Everything Changes When You Meet Your Dream Customer
Chances are you put a lot into your business. In addition to actual operation, you market, chase after leads, deal with plumbing issues, and a manage a whole host of other tasks.
If you’re expending all that effort, then, why don’t you feel like you’re making any traction? Perhaps you haven’t found your Dream Customer yet.
“That sounds romantic,” you say. But it’s not. Let me explain.
Your Dream Customer (also known as an client avatar or marketing persona), is a fictional person you create as a sounding board for the customers you want to attract in real life. Unlike an avatar or marketing persona, however, it’s not only about demographics or psychographics - it’s also about what they’re like to work with.
This covers factors like their punctuality, their attentiveness, and the quality of their feedback, of course, but also characteristics like “is a good fit for my services,” or “will be a valued contact moving forward.” They are, in short, the people you make your business worthwhile at the end of the day.
Meeting your Dream Customer, though, requires two things: first, understanding who your Dream Customer is, and second, committing to working with them.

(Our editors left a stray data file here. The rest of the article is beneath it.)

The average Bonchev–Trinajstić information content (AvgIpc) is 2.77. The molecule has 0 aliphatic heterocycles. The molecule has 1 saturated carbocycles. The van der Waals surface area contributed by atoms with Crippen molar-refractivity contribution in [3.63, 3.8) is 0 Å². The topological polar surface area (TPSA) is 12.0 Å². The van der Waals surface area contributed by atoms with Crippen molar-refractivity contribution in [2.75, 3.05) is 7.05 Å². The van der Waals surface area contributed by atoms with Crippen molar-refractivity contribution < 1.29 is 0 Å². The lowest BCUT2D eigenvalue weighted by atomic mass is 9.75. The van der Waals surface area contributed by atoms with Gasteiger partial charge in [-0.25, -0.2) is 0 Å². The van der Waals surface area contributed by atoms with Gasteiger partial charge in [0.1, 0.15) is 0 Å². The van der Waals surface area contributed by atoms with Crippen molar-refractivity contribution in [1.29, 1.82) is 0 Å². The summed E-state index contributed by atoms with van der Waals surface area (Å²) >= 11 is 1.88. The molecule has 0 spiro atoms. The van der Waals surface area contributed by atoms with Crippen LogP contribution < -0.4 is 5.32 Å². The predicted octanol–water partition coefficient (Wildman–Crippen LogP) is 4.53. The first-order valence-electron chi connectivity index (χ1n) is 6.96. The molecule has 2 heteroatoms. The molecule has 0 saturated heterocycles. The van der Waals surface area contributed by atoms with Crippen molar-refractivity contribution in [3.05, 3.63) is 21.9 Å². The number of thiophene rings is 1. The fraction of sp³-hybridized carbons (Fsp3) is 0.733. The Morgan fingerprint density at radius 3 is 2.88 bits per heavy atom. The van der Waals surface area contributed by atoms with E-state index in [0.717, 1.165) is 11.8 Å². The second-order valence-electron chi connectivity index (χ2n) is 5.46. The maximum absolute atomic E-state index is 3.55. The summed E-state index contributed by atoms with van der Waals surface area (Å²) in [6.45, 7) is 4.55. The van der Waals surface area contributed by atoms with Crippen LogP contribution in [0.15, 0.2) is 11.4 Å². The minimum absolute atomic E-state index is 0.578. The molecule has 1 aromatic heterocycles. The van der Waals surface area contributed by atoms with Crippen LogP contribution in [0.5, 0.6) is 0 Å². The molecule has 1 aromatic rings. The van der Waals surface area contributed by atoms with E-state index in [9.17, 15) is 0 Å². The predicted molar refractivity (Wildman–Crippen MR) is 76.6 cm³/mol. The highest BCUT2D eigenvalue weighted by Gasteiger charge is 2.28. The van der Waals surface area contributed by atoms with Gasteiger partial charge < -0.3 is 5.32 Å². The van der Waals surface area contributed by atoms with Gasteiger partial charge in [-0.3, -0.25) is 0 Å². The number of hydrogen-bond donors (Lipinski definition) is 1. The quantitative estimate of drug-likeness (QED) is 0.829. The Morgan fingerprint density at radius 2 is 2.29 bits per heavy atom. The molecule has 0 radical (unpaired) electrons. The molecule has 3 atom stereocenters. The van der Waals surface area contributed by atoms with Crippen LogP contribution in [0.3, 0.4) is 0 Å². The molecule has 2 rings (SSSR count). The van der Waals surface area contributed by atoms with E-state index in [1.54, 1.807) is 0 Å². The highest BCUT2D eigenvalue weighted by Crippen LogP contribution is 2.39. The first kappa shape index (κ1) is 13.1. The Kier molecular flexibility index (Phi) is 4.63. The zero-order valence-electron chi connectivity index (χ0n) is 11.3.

Who are Dream Customers?
The web has lots of resources to help you understand who your Dream Customer is, but you can come up with a profile on your own just sitting down, asking yourself “Who is my ideal customer?” and starting to write.
Don’t leave out something just because it seems insignificant. Dive deep into their character and traits. How old are they? What are their goals? What are their fears? What sort of books do they like to read? And, most importantly, what traits do they have that makes them satisfying to work with?
Armed with this information, you’ll be able to evaluate prospective customers to see how well they match what you want. Of course, no one is going to match perfectly. Maybe your prospective customer is an inattentive 20-year-old male, while your theoretical Dream Customer is 40, female, and on-the-ball. But your intuition will tell you which differences are important, and which aren’t.
As an example, Belt Creative once upon a time tried to exclusively target high-value contracts with large corporations — and we hated it. After some soul searching, we realized that we most enjoy working with go-getting entrepreneurs and small business owners — the sort of people who want to be involved in their digital marketing strategy, but might not know where to begin.
We also like our customers to be timely. But does that mean we’ll turn someone away just because they take a few days to respond to an email? Not at all. To us, the kind of work is more important than the rapidity -- and to you, some things will be more important than others.
It’s an Exclusive Relationship
The challenge is, we all feel obligated to take any business that comes floating our way. That’s the American way, right?